Rural living in Costa Rica

The children walk this path to the main road to catch the bus to school. It must take them at least 30 minutes in the hot afternoon sun to get home.
A Caballero and his Ox and cart on a ranch outside of our town.

Rural Ticos live a family centered life in very close knit communities.   Each evening the community center has a party with music and laughter we can hear from our balcony.

Just a few hundred meters off the main road and it looks like it must have 100 years ago.  Clap-board and corrugated metal homes and many generations live on the same driveway.  Their yards are kept with pride…pretty flowering hedges outline their property…free running chickens…turkeys…pigs in a pen…and fruit trees.  Lots of fruit trees!  🙂  Beauty and bounty grow easily in the climate with a little TLC.

Very few people own cars in rural Costa Rica.  Ticos walk everywhere…to the bus stop, work or church.   

Daily we see people who walk 7 kilometers to the bus and back along our road.  Lots of people use a bicycle to get around.  We often see Dads or Mom’s with a kid dressed in their school uniforms riding the handle bars on their way to school in the mornings.  Some families have a motorcycle and balance everyone on including the dog to go to town (no joke!).  It’s another post altogether to talk about the crazy things we have seen loaded on motorcycles..ladders, pulling wheelbarrows like trailers, even a toilet once!)

Grapefruit is not popular here. The fruit his family doesn’t eat usually rots on the ground. He didn’t want to charge us at all for this amazing fruit! He finally settled on 100 colones which is about .20 US. per grapefruit.

Our next door neighbors seem to have this life.  Federico’s multi-generational family live together on about a half acre.    In the evening I always hear laughter of the young cousins horsing around.  In the mornings I hear their chickens scratching in the lot below.  As I walk by their gate I get a smile and a friendly “hola” and maybe even a short conversation. 

living fences line the property borders Everything is open.

A few weeks ago we were invited to get some grapefruit from a friend’s neighbor.  You can’t find grapefruit in the stores here and I love love love grapefruit.  Well, I was like a kid on a field trip, picking up this grapefruit.  We parked at a gate which was on a very steep dirt road and no houses were in sight.  We passed through the gate and walked half a mile and finally to a walking path that led to their home.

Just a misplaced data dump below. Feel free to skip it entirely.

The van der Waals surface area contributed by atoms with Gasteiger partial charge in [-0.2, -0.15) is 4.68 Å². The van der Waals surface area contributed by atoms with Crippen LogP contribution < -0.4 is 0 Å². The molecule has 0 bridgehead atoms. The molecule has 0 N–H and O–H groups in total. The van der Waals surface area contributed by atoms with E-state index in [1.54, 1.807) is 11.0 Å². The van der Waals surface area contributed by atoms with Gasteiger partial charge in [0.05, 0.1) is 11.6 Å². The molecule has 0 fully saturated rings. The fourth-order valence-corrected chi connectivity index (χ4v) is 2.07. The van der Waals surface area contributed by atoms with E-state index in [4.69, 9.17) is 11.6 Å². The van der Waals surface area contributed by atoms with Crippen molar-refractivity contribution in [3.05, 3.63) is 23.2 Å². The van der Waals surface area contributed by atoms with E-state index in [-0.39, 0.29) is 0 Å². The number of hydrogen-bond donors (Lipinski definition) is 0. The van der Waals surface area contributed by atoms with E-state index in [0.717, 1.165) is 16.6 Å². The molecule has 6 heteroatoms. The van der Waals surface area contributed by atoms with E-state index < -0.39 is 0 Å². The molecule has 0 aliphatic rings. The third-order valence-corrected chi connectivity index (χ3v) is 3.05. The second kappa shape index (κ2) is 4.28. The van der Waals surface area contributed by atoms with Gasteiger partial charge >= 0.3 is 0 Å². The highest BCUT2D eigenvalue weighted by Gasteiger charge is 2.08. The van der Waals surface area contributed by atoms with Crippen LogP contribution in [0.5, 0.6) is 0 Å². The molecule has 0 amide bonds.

Can you see Jorge high up in that tree?…DH shading his eyes to watch

He climbed these 40′ trees with a home made ladder in his bare feet to pick the grapefruit! He filled a giant feed bag with grapefruit 4 times.  Amazing!

the sweetest grapefruit I have ever tasted. What a treat!

The walk to grapefruit

Make room in the garden

I started reading my Bible every morning somewhere in July. Yes, I’ve been a Christian for 25 years…and have ‘found’ time for study in the past…even consistent study for a few weeks. Always, after a short time something felt more pressing and my study time fell away. Like seeds rooted in rocky soil the habit had nothing to hold it to it’s place in my day.

I love this old worn out chair!

In order to create room for anything new, something old needs to be removed. We always fill all the space we have with things…the time we have with ‘to-do’s… I think about when I rearrange furniture. Something has always got to go to make room for the new. It is common sense, yes, but it’s not easy. What needs to go isn’t always something useless, bad or unhealthy. It’s hard to get rid of what is comfortable and familiar to make room for something that is better or healthier…It’s hard to get rid of our old worn out chair that is comfortable and full of memories…the one I read to my kids in…the one in all the Christmas pictures for the past 25 years… The new chair will be just as comfortable, no holes in the upholstery and look fantastic! I’m even excited about the new chair. But still, the familiar and comfortable has to go. I need to make room for the new and better.

This story I read this morning says it well from Discovering Joy in Philippians by Pam Farrel, Jean E. Jones and Karla Dornacher. It’s a garden analogy which is always easy for me to understand. 🙂

“One spring I decided to grow lettuce. I bought a pony pack each of romaine and red leaf lettuce. I nestle some among just-sprouting amaryllises and planted the rest in the empty pots. I figured when the amaryllises finished blooming, the growing lettuce leaves would hide their fading leaves and within weeks take their place entirely.

All went well…for a while.